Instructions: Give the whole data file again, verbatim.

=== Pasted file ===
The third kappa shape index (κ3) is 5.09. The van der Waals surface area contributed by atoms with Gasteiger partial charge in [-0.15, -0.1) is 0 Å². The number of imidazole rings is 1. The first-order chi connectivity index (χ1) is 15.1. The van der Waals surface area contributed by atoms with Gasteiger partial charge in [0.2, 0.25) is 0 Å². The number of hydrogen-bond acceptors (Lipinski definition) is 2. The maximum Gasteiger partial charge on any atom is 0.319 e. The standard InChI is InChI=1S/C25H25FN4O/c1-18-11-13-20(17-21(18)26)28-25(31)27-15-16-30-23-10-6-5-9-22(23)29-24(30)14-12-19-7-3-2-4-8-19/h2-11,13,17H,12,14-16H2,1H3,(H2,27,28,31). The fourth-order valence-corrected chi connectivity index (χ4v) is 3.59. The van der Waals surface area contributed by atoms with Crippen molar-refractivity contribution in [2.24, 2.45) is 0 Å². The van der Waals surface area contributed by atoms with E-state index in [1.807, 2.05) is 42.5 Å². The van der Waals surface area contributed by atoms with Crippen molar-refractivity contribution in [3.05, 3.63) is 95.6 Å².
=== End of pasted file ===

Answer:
The third kappa shape index (κ3) is 5.09. The van der Waals surface area contributed by atoms with Gasteiger partial charge in [-0.15, -0.1) is 0 Å². The number of imidazole rings is 1. The first-order chi connectivity index (χ1) is 15.1. The van der Waals surface area contributed by atoms with Gasteiger partial charge in [0.2, 0.25) is 0 Å². The number of hydrogen-bond acceptors (Lipinski definition) is 2. The maximum Gasteiger partial charge on any atom is 0.319 e. The standard InChI is InChI=1S/C25H25FN4O/c1-18-11-13-20(17-21(18)26)28-25(31)27-15-16-30-23-10-6-5-9-22(23)29-24(30)14-12-19-7-3-2-4-8-19/h2-11,13,17H,12,14-16H2,1H3,(H2,27,28,31). The fourth-order valence-corrected chi connectivity index (χ4v) is 3.59. The van der Waals surface area contributed by atoms with Crippen molar-refractivity contribution in [2.24, 2.45) is 0 Å². The van der Waals surface area contributed by atoms with E-state index in [1.807, 2.05) is 42.5 Å². The van der Waals surface area contributed by atoms with Crippen molar-refractivity contribution in [3.05, 3.63) is 95.6 Å².